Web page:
Jewelry Styles for Music Festivals

It’s that time of year. Jazz Fest time. Just like people in New Orleans have a costume closet (for the many occasions this city offers to dress up), people in New Orleans have a festival closet (for the many music festivals this city hosts). And an outfit is never complete without the right piece(s) of jewelry, which inspired me to reach out New Orleans BFF and jewelry designer Ashley Porter, the creative force behind Porter Lyons. Here are her recommendations for festivaling in (jewelry) style.

It’s that time of year. Jazz Fest time. Just like people in New Orleans have a costume closet (for the many occasions this city offers to dress up), people in New Orleans have a festival closet (for the many music festivals this city hosts). And an outfit is never complete without the right piece(s) of jewelry, which inspired me to reach out New Orleans BFF and jewelry designer Ashley Porter, the creative force behind Porter Lyons. Here are her recommendations for festivaling in (jewelry) style.

Ashley’s Do’s

  1. Layer like Woah! It is haute to wear a large choker necklace and layer with a long 32” pendant, stack your fingers high with rings and layer on the arm swag. (Insert Picture of the 3 girls)
  2. Mix Metals. Whether it’s silver, the range of gold K’s, hematite, or rose it’s a geaux. You want to make sure you keep the finishes so they all work effortlessly together. Think different sizes and shapes.
  3. Ear Cuffs: Go Faux. Forever fading is the commitment to an actual piercing with the increased illusion of being pierced.
  4. Finish the look with a fresh gel manicure & some nail art. Use your imagination to come up with a design, or to follow @madnails to get inspiration – love MOD nails, or the ‘fat French’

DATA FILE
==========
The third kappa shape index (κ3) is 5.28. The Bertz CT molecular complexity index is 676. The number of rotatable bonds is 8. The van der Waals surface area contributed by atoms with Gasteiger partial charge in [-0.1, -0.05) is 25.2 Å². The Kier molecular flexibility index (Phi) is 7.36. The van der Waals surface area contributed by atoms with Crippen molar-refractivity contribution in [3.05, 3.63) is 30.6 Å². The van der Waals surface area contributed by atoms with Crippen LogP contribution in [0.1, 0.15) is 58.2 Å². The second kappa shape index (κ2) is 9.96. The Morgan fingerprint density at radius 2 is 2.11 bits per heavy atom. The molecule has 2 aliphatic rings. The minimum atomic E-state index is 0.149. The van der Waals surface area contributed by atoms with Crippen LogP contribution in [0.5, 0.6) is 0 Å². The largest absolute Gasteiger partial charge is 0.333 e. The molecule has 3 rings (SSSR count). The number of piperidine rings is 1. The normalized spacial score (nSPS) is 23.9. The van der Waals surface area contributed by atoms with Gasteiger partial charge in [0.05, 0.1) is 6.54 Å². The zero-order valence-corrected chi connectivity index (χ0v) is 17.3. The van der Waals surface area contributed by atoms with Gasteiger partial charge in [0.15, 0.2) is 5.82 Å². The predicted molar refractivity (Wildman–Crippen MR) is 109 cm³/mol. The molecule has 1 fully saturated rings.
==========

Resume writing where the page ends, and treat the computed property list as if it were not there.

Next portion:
5. As long as you feel comfortable and confident, you can never lose.

Ashley’s Don’ts

  1. Wear NO jewelry. It’s such a fun way to express your style and add an additional dimension to your look. Each piece can tell a story and set off your outfit with some metal texture.
  2. Wear the real stuff. We all know that shit happens. Whether you’re dancing, laying in the grass, and/or making out with some beaux, don’t worry your mind about losing your small fortunes.
  3. Midi Rings. Guaranteed to fly off, and with the risk of being Mean Girl-esque, “They were so last year”.
  4. Forget your SPF…You don’t want to be ‘that girl’ looking like a lobster because you negated the sunscreen.
  5. Stress about your hair. It’s most like going to be hot, dusty and humid. Whether your hair is naturally curly or straight, let that mane run wild and throw in a braid or two to give it some shape.
  6. Don’t wear necklaces if you are going to be jump-dancing; they bounce around too much…

Mardi Gras

I married a man from Louisiana. A condition of our union was that we would never miss Mardi Gras weekend. And here I am, on Mardi Gras Friday, writing from New Orleans. I wish nothing more than for all of you to experience this amazing time in this amazing city. And trust me, there is much more to Mardi Gras than Bourbon Street.

I married a man from Louisiana. A condition of our union was that we would never miss Mardi Gras weekend. And here I am, on Mardi Gras Friday, writing from New Orleans. I wish nothing more than for all of you to experience this amazing time in this amazing city. And trust me, there is much more to Mardi Gras than Bourbon Street. Here is what you need to know: